The naked mole rat might not be known for its good looks, but this tiny rodent has turned into a cash cow for researchers.
Percolating since 2008, College Town aims to transform 14 acres owned by the University of Rochester into a 500,000-square-foot mixed-use development that will serve as a gateway to UR’s River Campus and medical center.
How can you reliably control the current that flows from one electrode to another in a circuit that is the width of a single molecule? The key, according to assistant professor of chemical engineering Alexander Shestopalov, is adding a second, inert layer of molecules.
Six months off may not be long enough for the brains of football players to completely heal after a single season, putting them at even greater risk of head injury the next season, according to a new study from Jeffrey J. Bazarian, associate professor of emergency medicine.
Clinical trials are underway to determine whether IGF-1, an insulin-like hormone, could be an effective therapeutic agent to slow or prevent cognitive decline in people at risk.
The disturbing imagery of videos games are often accused of fostering feelings of aggression in players. But a new study shows hostile behavior is linked to gamers’ experiences of failure and frustration during play—not to a game’s violent content.
This summer Rochester students John Dawson ’13/T5’14 and Katherine Wegman ’15, will spend two months in Cape Town, South Africa, building a new community center for residents of Egoli, a squatter community on the outskirts of Cape Town.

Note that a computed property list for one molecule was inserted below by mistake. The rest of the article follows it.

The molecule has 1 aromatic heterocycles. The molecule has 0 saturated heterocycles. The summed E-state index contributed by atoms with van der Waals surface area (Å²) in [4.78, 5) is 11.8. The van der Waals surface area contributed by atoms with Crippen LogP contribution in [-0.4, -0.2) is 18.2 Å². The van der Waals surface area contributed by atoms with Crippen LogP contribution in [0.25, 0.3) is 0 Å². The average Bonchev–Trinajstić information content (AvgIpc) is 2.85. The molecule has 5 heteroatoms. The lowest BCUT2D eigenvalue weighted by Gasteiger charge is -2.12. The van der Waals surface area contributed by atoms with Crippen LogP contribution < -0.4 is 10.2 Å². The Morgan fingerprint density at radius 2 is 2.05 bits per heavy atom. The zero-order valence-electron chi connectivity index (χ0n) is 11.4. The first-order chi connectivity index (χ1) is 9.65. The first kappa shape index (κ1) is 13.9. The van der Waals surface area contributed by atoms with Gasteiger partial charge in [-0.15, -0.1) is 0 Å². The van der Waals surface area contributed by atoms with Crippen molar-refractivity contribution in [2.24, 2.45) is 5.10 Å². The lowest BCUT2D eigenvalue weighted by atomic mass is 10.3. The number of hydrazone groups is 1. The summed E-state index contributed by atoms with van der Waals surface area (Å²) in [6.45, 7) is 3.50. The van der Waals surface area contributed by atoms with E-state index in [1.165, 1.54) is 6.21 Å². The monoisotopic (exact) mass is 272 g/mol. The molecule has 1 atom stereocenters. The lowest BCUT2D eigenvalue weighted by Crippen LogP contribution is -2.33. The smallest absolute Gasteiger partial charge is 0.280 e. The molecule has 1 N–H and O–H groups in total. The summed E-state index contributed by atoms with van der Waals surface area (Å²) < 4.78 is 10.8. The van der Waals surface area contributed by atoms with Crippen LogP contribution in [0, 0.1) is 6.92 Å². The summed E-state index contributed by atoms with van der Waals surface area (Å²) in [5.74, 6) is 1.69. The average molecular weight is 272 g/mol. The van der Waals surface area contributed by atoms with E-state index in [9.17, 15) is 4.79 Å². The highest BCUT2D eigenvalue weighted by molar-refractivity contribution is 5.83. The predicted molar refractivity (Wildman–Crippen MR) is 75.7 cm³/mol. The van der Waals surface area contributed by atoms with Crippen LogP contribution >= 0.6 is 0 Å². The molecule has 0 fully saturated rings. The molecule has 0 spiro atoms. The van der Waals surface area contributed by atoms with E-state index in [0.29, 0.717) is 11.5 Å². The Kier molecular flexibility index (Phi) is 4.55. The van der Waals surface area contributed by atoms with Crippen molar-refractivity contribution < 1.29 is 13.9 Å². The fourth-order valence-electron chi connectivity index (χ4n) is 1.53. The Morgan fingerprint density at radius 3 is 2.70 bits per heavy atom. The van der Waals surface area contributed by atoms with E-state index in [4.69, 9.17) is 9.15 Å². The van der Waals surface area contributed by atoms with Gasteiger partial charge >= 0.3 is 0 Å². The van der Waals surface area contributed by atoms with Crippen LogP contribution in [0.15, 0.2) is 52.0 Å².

Computer programming is often a solitary endeavor. But humans are inherently social creatures. So how do you engage a group of programmers in a way that’s fun and productive? Answer: RocHack.
Nearly 40 minority male high school students from the Rochester City School District will participate in the symposium, organized by the Minority Male Leadership Association.
The program showcases collaborative work of three choreographers and four musicians, each responding to the artwork and environment of the MAG gallery.
The Best Translated Book Award — launched in 2008 by Three Percent, the University’s website for translated literature — is the only prize of its kind to honor the best original works of international fiction and poetry published in the United States.
Holly Watkins, associate professor of musicology is one of only 65 professors to win an American Council of Learned Societies (ACLS) Fellowship. Her book will explore why19th-century writers on music tended to compare music to the growth of plants or to other aspects of the nonhuman world.
Theoretical physicist Daniel S. Koltun joined the University in 1962 and was a professor of physics until his retirement in 2004. In addition to being a leader in the meson physics community, Koltun was known for what is called the “Koltun Sum Rule” for the scattering of electrons from nuclear targets.